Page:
Take a look:

Glad my seat is saved (row number 1)

The Runway

So that's how the models always look so flawless... MAC!  

  One of this seasons trends... Embelishments!

 

 Model looks

 

Merci mais Non Kanye! - Paris Fashion Week 2012

Posted by Ange on March 8, 2012 at 5:55 PM Comments comments (0)

Ok so it must be true what they say, when you have money you can do anything! Right? Right? WRONG!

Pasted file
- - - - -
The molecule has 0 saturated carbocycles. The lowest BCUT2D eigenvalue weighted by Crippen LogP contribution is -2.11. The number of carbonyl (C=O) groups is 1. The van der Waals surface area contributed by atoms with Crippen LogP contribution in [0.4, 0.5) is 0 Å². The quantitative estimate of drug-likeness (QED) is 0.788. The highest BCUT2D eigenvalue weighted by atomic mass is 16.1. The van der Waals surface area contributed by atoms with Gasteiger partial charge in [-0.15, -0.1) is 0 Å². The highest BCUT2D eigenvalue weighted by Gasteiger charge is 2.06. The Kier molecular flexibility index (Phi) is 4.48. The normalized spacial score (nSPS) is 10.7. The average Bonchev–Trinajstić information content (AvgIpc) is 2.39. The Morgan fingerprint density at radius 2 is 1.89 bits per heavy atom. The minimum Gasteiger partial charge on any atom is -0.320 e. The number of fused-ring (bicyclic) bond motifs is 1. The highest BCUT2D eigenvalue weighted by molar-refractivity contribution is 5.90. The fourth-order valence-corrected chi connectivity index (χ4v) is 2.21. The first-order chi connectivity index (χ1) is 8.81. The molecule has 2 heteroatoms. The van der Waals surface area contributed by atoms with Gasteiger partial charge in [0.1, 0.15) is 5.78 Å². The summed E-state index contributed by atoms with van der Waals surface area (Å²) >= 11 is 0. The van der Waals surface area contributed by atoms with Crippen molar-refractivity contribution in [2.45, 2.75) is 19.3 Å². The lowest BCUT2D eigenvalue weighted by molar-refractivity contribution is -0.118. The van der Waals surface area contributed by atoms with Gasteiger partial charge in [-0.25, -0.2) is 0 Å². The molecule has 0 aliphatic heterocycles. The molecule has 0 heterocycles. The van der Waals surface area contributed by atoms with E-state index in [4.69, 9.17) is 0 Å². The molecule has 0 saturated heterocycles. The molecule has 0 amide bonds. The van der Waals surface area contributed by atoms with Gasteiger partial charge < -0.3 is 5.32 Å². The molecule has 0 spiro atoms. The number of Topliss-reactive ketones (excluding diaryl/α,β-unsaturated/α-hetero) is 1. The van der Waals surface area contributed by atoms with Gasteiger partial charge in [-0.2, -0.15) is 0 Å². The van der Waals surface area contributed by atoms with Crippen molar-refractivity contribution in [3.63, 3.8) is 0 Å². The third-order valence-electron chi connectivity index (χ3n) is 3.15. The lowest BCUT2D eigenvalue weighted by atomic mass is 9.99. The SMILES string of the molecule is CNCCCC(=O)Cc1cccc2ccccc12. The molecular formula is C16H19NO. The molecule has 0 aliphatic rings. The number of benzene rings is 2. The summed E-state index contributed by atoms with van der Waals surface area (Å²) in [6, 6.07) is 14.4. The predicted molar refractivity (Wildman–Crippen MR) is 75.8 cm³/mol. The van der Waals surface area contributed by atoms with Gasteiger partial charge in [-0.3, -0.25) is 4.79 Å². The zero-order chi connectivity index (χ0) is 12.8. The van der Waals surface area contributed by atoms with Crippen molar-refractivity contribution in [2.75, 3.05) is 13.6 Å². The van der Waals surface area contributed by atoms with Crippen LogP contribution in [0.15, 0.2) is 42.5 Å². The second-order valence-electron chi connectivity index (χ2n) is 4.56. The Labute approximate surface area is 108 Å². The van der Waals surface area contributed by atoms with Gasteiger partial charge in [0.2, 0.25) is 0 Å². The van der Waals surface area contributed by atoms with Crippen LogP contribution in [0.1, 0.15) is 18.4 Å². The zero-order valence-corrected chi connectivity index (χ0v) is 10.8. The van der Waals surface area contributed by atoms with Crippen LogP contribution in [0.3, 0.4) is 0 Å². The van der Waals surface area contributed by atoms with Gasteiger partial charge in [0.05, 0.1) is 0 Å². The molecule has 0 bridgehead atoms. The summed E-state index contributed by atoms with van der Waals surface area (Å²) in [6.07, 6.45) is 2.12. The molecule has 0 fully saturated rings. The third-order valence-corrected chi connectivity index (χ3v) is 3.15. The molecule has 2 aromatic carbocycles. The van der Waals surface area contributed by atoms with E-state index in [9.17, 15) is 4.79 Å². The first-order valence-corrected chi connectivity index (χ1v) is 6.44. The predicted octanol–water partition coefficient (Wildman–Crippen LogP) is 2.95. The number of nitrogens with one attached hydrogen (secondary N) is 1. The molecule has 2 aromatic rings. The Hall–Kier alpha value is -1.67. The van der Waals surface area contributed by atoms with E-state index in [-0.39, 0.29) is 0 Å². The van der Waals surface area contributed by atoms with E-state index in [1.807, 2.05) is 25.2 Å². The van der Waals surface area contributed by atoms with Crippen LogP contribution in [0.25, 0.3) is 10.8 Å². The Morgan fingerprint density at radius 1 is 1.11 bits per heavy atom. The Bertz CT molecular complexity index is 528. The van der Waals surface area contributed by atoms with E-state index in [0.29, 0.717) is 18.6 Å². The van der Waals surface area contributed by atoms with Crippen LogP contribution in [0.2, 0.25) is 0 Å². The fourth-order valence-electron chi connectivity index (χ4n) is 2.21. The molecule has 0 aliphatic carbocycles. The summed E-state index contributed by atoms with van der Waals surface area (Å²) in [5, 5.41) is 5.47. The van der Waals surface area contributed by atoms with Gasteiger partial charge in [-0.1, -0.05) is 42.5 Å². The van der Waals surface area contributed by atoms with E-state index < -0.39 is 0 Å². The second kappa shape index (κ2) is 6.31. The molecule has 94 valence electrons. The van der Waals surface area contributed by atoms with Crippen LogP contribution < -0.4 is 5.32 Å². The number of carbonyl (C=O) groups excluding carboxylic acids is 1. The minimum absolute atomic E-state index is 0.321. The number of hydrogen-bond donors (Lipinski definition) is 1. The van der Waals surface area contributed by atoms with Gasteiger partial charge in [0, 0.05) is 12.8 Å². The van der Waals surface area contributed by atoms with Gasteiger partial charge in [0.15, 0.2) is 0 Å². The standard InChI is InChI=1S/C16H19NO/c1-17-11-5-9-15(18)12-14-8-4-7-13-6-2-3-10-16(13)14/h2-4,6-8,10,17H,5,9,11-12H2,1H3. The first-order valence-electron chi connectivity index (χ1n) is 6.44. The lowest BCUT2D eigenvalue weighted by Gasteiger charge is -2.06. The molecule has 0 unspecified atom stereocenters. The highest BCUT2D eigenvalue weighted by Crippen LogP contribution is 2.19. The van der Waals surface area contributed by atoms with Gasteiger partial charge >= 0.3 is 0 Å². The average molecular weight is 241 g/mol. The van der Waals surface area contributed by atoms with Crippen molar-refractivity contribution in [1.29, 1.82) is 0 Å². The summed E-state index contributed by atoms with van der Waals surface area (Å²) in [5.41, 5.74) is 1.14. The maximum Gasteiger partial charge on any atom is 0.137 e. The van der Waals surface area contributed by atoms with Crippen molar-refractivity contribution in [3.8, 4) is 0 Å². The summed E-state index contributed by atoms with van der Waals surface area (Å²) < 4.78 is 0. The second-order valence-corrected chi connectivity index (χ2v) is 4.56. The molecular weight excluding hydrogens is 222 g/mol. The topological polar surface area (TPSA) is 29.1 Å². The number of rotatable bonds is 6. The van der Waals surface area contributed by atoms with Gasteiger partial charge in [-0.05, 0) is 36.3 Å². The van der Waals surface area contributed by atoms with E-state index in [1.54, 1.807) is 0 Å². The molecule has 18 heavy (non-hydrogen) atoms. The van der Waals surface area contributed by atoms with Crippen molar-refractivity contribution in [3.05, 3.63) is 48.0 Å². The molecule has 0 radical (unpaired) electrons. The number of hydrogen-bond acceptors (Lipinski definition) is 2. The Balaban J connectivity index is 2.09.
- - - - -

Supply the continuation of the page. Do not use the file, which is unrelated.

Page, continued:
A prime example of this is Mr Kanye West rapper turned 'Fashion Designer'.

I'm sorry to say but I wasn't feeling his collection at this years Paris Fashion Week (not that my opinion is valued...)

I mean the collection was like something you'd find in H 'n' M, not that I'm dissing them because I love their clothes; but what I mean to say is that it has all been done before! Come on "Ye" leather leggings?? I had those like 10 months ago!!

Check his collection out here! and let me know what you think! (Oui c'est en Francais!)



Love Angie x